The corruption charges against Wilcox and Stapley were never adjudicated after a Pima County judge dismissed the case due to prosecutorial misconduct.
Still, the evidence of government corruption in Maricopa County abounds.
WND reported that as many as 11 Maricopa County employees have been terminated in recent months for allegedly accepting bribes in a court tower construction scandal – one of the Thomas investigations that was terminated by the counter-attack on Thomas that resulted in the disbarment decision.
Still, media have not noted that a grand jury brought more than 100 charges against Stapley for a wide variety of alleged criminal activity, including failing to file financial disclosures to accepting expensive gifts such as three-week Hawaiian vacations and ski trips for him and his family.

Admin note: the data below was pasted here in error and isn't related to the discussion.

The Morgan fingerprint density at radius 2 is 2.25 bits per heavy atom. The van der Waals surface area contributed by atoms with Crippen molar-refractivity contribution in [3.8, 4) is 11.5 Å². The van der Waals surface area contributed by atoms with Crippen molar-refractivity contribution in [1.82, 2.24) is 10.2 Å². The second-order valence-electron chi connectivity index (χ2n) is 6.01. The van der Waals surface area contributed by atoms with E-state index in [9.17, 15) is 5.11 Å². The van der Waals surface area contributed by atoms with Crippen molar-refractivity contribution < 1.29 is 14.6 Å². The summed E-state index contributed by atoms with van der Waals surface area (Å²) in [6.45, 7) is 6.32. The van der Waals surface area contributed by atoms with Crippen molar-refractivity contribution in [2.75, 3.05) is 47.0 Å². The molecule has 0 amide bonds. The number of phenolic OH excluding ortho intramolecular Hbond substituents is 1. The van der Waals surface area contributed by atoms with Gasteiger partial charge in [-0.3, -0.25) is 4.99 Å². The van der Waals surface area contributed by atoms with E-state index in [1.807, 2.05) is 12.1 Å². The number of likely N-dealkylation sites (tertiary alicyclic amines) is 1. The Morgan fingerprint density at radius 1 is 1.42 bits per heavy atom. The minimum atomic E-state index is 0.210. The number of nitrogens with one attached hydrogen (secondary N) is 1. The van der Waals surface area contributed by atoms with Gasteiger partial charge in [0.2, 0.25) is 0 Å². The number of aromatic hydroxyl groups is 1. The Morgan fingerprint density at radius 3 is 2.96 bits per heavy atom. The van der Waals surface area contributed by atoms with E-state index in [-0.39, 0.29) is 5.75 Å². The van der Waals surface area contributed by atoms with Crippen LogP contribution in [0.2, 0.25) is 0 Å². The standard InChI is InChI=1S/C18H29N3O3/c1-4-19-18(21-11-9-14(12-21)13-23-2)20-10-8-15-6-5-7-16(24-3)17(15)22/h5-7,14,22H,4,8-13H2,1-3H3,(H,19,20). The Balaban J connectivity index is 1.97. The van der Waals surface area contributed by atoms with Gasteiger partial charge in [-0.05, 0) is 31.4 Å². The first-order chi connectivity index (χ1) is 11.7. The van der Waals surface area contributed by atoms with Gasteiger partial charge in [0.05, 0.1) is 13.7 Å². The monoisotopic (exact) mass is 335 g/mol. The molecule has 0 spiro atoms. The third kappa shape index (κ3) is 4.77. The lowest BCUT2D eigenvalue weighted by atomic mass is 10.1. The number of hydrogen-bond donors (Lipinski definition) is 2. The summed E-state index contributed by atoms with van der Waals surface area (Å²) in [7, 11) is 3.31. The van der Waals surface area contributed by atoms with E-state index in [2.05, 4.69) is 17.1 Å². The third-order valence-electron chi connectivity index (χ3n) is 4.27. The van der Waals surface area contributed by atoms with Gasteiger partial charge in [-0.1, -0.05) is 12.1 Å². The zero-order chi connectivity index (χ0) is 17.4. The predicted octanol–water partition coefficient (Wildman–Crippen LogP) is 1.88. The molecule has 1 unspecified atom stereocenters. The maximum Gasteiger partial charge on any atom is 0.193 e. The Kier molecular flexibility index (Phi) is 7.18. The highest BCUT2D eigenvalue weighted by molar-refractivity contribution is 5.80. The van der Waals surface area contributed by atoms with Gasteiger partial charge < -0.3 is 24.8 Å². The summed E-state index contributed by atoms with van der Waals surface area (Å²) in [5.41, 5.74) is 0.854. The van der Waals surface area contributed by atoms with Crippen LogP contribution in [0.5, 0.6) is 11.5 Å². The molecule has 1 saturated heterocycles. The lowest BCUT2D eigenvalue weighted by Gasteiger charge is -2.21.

Now, Arpaio’s opponents in Arizona are pressing for a federal criminal grand jury to press charges against him for his involvement with Thomas in trying to root out corruption in Maricopa County.
Even if no criminal trial results, Arpaio’s opponents hope to have him under federal criminal indictment at the same time the U.S. Department of Justice presses a civil case against him in the federal courts, alleging he has systematically implemented a policy of violating the federal civil rights of Hispanics.
Fast and Furious
In July 2011, Dennis Burke, a prominent Democratic Party operative in Arizona, resigned as U.S. Attorney, just as the House Oversight Committee and an internal Justice Department internal investigation began focusing on the role Arizona played in Fast and Furious.
Before taking the job of U.S. Attorney in Arizona, Burke had served as chief of staff to Janet Napolitano when she was the governor of Arizona. He then was a senior advisor to Napolitano when she moved to Washington to become Homeland Security Secretary in 2009 under the in-coming Obama administration.